Oh my goodness - this is a brave post and I have only read the first part about your experiences with black people. You could have been writing about the identical experiences of people living in South AFrica. Still today people talk of their "garden boy or the girl". Now, we sit with our first black government and after 22 years of ANC rule, we have a president and his cronies who unashamedly rape our fiscus for their own pockets so that our international reputation has been reduced almost to the point of junk status for investors.. Nelson Mandela would turn in his grave. The current debate raging in our media this week is about schoolgirls and their "Afro" hairstyles. One of our very conservative government girls' schools has ventured to suggest that these hairstyles are 'untidy' and should be tamed. This has turned into a whole racial rights debate. As a retired high school teacher, I should only say that anything that enables students to get up to mischief because they are sitting, shielded from the teacher in a row behind a bouffant 'Afro' hairstyle would be a no-no for me. Issues of physical dominance are emerging, also issues about students gathering in groups and speaking in their tribal languages during school time. Of course, they are expected to learn only in English. So much prejudice and suspicion. When will it ever end? I think most of our government schools have more black than white pupils these days.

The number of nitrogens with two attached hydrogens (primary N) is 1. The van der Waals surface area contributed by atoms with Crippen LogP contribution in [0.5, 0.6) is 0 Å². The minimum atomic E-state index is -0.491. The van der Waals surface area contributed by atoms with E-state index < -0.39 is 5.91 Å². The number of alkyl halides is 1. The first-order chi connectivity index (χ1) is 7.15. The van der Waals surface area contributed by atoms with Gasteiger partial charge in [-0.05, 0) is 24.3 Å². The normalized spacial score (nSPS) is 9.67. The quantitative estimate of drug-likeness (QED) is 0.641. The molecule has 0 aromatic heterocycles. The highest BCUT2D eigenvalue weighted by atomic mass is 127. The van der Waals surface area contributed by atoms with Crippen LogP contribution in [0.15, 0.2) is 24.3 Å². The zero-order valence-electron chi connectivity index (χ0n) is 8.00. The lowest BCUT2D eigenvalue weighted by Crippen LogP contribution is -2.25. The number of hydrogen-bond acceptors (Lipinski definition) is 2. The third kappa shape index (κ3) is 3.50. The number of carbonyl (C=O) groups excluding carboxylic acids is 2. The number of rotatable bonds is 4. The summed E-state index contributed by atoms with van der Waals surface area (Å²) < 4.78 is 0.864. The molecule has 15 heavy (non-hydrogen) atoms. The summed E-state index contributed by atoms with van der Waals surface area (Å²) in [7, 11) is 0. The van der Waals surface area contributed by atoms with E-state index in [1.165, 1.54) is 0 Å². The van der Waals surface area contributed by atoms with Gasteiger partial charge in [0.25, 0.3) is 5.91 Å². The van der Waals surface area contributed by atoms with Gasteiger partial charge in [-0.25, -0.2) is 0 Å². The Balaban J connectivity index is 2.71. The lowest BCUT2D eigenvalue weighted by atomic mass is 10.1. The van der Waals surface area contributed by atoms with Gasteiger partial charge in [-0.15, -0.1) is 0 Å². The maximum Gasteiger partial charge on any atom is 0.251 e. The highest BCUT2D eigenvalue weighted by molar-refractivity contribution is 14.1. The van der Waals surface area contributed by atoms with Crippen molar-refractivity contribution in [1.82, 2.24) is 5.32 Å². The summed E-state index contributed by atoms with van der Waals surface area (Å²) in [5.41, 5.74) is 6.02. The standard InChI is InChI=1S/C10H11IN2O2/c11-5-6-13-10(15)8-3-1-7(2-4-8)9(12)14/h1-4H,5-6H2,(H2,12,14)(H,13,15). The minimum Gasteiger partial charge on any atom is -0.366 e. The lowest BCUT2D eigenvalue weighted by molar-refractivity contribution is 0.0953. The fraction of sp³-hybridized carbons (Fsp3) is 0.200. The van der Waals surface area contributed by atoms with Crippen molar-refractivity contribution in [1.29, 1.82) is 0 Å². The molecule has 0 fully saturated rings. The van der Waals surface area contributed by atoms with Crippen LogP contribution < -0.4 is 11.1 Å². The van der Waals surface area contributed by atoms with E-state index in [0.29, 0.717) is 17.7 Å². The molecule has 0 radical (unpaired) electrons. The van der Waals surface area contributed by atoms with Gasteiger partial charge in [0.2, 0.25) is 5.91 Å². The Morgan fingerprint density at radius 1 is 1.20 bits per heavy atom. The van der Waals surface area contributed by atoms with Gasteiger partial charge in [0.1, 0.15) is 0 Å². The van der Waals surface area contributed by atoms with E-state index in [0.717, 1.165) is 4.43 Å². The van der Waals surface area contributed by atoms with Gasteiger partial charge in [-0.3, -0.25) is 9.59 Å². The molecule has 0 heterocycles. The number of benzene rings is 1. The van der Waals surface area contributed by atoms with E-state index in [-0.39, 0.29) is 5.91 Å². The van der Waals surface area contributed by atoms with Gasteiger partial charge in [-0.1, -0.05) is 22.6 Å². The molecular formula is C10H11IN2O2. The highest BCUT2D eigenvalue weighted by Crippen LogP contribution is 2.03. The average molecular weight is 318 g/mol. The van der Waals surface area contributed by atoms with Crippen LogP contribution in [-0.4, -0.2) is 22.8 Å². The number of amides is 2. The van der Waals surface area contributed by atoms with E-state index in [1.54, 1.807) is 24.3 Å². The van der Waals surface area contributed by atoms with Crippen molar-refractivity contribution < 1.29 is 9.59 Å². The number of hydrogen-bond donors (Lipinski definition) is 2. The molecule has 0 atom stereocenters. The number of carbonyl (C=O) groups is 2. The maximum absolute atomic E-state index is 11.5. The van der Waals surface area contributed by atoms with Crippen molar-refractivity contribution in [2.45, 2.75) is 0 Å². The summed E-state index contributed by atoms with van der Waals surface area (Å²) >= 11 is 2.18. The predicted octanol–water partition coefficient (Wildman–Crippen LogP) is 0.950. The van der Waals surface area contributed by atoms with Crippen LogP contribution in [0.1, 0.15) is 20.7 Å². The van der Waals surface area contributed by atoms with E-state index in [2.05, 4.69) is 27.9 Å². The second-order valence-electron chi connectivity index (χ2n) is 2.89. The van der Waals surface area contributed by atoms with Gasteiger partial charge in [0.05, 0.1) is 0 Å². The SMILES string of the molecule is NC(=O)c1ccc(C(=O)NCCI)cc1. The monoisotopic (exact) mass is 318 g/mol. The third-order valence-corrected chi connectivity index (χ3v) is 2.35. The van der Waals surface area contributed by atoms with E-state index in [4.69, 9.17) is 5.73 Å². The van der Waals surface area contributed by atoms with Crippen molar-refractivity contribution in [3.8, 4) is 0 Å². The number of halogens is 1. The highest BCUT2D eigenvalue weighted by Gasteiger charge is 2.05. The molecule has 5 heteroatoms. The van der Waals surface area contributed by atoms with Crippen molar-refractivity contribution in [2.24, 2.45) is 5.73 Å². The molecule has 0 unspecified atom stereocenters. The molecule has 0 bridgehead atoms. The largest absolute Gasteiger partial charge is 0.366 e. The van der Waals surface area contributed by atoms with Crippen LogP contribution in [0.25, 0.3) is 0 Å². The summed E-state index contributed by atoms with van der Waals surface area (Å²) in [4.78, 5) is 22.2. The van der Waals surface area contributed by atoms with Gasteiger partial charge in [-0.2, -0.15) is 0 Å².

kj said...

'I simply didn’t have the will or the maturity to examine issues rationally or to understand why integration was so important to black people'

this is certainly familiar and topical. i believe we are again at a state in america where there is an all out war by a segment of white people to allow equal power to blacks and hispanics. their upward mobility, demands for equality, and the movement toward that by our government and courts has increased white fear and anger, and i see that as the root message of donald trump and these spineless tea party republicans (now more commonly known as almost all republicans)

the biggest question for me is will we as a country ever get our tolerance and civility back?

love
kj

Snowbrush said...

“I think that because of the color blindness we experienced while growing up, both myself and my brother never had a problem with other races”

Perhaps it’s actually possible to be completely free of racism. I know that physiological tests of how people respond when faced with social situations with people of other races suggests that racism is universal, but if anyone has escaped it, I guess that person would be you.

“The current debate raging in our media this week is about schoolgirls and their "Afro" hairstyles. One of our very conservative government girls' schools has ventured to suggest that these hairstyles are 'untidy' and should be tamed.”